A HIDDEN LIFE  With his gorgeous, agonizing, poetically realized story of a conscientious objector in WWII Austria, Terence Malick not only sums up the stylistic compulsions that have obsessed his work over the last two decades, but he’s also finally fulfilled the promise of Days of Heaven and his presumed status as a great American filmmaker. This is a movie that demands a rigorous attention to philosophical quandaries that clearly alienated several members of the audience with which I saw it, yet it rewards those like myself, who were suspicious of films like The Tree of Life or To The Wonder, with a genuinely haunting, challenging, uniquely introspective experience that is itself based on the introspection of a modest, undeniably heroic man, the sort who chooses to suffer injustice rather than perpetuate it, the sort whose stories often go untold.


ROLLING THUNDER REVUE: A BOB DYLAN STORY BY MARTIN SCORSESE  Scorsese’s second appearance on this list is a long, strange, joyous, darkly comic mix of the factual and the fantastical, a reassessment of Bob Dylan’s famous 1975 tour which contextualizes the music, the personalities and especially the attempts to control the telling of the story of a specific moment in a musical movement, in terms of the shifting landscape of a country and its culture, both then and now. Like Dylan’s music, and Dylan himself (who robustly participates in the blurring of as many lines of truth and fiction as possible here, to fascinating ends), the documentary/mockumentary Scorsese has fashioned is, both in individual moments and in overall philosophy, epic, lyrical, personal, contradictory, nonsensical, and a deliriously fascinating one in which no truth, and perhaps every truth, is arrived at 45 years late and right on time. 


ATLANTICS  A mysterious, gorgeous first feature from director Mati Diop scored to its own ethereal, uniquely untrackable heartbeat, a love story grounded in social reality which floats on longing and pivots on its metaphysical heel to become something… unexpected, expansive, strangely worthy of that longing. Mame Bineta Sane, a first-time actress, holds the screen like a Hollywood veteran as Ada, a young woman bound in a marriage contract whose true boyfriend disappears with a group of fellow construction workers at sea, and the way Diop, with a magnificent assist from Claire Mathon’s swoon-inducing cinematography, tells the story of these two unrequited lovers and the unbreachable gap separating them is satisfying in the elliptical manner of a superbly written short story.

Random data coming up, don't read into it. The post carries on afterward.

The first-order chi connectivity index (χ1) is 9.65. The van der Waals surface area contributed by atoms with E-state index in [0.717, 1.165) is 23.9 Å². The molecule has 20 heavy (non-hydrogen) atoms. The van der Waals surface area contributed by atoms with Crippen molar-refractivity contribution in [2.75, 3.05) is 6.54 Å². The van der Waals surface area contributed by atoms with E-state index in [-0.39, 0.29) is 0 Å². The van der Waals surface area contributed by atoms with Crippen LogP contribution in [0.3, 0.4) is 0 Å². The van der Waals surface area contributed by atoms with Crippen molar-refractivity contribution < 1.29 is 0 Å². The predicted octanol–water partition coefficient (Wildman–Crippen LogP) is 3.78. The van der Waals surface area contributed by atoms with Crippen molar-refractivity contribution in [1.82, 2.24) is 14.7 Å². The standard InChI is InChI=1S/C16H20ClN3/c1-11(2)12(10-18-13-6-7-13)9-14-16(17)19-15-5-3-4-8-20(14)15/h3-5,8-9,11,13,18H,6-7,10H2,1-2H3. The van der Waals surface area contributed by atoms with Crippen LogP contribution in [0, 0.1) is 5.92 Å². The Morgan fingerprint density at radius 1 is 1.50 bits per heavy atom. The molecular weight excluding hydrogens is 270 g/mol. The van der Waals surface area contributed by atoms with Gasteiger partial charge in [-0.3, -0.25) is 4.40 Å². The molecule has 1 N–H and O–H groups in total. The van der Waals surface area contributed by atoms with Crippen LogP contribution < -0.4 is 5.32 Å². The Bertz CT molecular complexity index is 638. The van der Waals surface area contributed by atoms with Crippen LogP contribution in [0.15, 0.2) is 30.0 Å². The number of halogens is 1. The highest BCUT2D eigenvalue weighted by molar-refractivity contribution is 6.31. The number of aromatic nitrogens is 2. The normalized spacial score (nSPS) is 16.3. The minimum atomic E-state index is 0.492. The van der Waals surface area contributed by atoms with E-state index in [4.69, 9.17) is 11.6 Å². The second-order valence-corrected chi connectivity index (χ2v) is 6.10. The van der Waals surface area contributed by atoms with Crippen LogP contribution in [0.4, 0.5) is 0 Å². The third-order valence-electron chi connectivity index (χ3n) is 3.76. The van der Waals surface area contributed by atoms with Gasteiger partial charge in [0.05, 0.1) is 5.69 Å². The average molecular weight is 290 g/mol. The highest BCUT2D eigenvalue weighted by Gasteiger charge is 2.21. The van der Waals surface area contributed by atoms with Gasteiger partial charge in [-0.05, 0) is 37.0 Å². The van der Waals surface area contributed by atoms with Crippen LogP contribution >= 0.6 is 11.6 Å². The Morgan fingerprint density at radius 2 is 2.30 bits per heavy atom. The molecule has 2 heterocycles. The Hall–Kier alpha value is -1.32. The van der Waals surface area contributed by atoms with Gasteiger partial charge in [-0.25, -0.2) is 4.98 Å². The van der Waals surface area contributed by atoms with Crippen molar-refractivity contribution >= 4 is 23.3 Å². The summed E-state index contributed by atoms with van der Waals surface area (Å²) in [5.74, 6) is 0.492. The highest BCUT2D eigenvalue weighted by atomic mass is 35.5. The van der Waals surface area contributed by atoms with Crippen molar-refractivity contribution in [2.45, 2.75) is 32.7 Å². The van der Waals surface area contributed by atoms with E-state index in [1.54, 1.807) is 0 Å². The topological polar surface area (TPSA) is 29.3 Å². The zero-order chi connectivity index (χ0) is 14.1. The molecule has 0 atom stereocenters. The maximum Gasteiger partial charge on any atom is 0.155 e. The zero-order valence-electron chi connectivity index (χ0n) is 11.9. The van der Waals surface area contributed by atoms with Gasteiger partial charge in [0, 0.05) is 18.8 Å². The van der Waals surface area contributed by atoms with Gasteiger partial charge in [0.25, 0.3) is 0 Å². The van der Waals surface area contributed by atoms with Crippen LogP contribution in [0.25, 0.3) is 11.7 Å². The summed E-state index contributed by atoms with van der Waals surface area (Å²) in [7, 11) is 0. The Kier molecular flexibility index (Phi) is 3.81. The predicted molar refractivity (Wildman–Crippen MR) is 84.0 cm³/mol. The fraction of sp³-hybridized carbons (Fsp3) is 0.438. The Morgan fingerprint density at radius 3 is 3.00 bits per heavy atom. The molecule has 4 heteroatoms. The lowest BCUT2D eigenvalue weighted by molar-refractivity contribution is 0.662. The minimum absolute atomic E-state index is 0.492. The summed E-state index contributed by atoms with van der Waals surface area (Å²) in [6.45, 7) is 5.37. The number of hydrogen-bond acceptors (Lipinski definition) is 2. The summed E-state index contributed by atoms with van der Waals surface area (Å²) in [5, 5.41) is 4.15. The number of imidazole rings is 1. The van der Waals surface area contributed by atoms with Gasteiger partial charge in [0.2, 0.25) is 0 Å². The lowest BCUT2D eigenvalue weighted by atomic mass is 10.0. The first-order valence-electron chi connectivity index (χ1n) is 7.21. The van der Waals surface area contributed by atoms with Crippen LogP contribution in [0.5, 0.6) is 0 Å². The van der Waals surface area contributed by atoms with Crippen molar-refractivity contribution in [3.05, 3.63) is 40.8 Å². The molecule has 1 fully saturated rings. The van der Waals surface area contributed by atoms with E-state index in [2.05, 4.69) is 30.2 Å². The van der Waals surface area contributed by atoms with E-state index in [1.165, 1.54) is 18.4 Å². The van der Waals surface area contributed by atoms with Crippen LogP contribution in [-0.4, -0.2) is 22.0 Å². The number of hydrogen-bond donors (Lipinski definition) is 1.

APOLLO 11  In coincidence with the 50th anniversary of the moon landing, and bereft of narration, talking heads or other grounding devices,  director Todd Douglas Miller uses NASA and television news footage (a generation of viewers will now be privy to the reasons behind the reverence with which their elders infuse the utterance of the name “Walter Cronkite”) to tell the story of Neil Armstrong, Buzz Aldrin, Michael Collins and that truly incredible journey in a way that enhances the reality and the unbearable suspense of a situation we’ve now known the outcome of for several generations. In a year of great documentaries, none was possessed of the sort of historical acuity or grandeur, or the almost hallucinatory clarity that is the lifeblood of Miller’s achievement.  


ONE CHILD NATION  A cross-generational cry of anger from documentarian Nanfu Wang, who explores the awful history of China’s one-child policy, those whose lives were shaped (and sometimes warped) by it, and the dutiful citizens, acting from pride, helplessness, or a grim combination of both, who perpetuated it in the name of national strength. Perhaps the most distinctive element of Wang’s approach, apart from her refusal to look away from even the most personal implications of China’s policy, is the creative and political intelligence she exhibits in observing that though she grew up in a country which for years mandated abortions, and then moved to a country (the United States) where abortions are slowly becoming more difficult to obtain, both governments were about removing the rights of women to make decisions about their own bodies, thus neutering the opportunity for those who might be so inclined to reductively spin One Child Nation into a simple pro-life tract.